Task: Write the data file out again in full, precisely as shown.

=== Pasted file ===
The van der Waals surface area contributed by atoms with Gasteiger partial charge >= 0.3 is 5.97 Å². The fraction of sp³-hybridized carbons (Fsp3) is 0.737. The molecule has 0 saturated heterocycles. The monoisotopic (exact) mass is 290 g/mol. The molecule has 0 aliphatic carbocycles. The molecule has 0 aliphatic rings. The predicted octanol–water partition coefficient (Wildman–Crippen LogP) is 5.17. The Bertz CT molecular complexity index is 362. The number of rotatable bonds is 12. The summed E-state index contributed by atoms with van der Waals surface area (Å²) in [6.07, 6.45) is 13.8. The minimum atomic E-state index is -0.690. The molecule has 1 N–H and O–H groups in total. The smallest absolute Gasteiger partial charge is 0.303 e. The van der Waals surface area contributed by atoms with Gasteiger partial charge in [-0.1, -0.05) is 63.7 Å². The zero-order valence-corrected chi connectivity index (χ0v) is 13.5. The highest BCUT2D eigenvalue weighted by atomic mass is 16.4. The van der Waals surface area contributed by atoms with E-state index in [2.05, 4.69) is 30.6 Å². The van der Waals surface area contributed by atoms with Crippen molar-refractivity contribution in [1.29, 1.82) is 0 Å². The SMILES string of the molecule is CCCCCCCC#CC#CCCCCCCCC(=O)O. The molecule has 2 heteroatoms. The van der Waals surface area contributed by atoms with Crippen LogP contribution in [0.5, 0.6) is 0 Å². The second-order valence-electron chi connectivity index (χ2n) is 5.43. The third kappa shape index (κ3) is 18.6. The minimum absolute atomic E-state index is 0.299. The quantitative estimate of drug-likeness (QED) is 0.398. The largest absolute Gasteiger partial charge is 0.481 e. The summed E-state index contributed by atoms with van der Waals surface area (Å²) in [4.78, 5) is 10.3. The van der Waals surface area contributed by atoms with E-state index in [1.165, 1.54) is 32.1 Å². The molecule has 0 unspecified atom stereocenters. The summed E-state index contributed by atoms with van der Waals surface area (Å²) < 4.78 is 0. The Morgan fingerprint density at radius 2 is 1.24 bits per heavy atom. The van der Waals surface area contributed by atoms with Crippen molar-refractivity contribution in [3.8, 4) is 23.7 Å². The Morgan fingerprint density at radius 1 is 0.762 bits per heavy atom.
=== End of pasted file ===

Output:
The van der Waals surface area contributed by atoms with Gasteiger partial charge >= 0.3 is 5.97 Å². The fraction of sp³-hybridized carbons (Fsp3) is 0.737. The molecule has 0 saturated heterocycles. The monoisotopic (exact) mass is 290 g/mol. The molecule has 0 aliphatic carbocycles. The molecule has 0 aliphatic rings. The predicted octanol–water partition coefficient (Wildman–Crippen LogP) is 5.17. The Bertz CT molecular complexity index is 362. The number of rotatable bonds is 12. The summed E-state index contributed by atoms with van der Waals surface area (Å²) in [6.07, 6.45) is 13.8. The minimum atomic E-state index is -0.690. The molecule has 1 N–H and O–H groups in total. The smallest absolute Gasteiger partial charge is 0.303 e. The van der Waals surface area contributed by atoms with Gasteiger partial charge in [-0.1, -0.05) is 63.7 Å². The zero-order valence-corrected chi connectivity index (χ0v) is 13.5. The highest BCUT2D eigenvalue weighted by atomic mass is 16.4. The van der Waals surface area contributed by atoms with E-state index in [2.05, 4.69) is 30.6 Å². The van der Waals surface area contributed by atoms with Crippen molar-refractivity contribution in [1.29, 1.82) is 0 Å². The SMILES string of the molecule is CCCCCCCC#CC#CCCCCCCCC(=O)O. The molecule has 2 heteroatoms. The van der Waals surface area contributed by atoms with Crippen LogP contribution in [0.5, 0.6) is 0 Å². The second-order valence-electron chi connectivity index (χ2n) is 5.43. The third kappa shape index (κ3) is 18.6. The minimum absolute atomic E-state index is 0.299. The quantitative estimate of drug-likeness (QED) is 0.398. The largest absolute Gasteiger partial charge is 0.481 e. The summed E-state index contributed by atoms with van der Waals surface area (Å²) in [4.78, 5) is 10.3. The van der Waals surface area contributed by atoms with E-state index in [1.165, 1.54) is 32.1 Å². The molecule has 0 unspecified atom stereocenters. The summed E-state index contributed by atoms with van der Waals surface area (Å²) < 4.78 is 0. The Morgan fingerprint density at radius 2 is 1.24 bits per heavy atom. The van der Waals surface area contributed by atoms with Crippen molar-refractivity contribution in [3.8, 4) is 23.7 Å². The Morgan fingerprint density at radius 1 is 0.762 bits per heavy atom.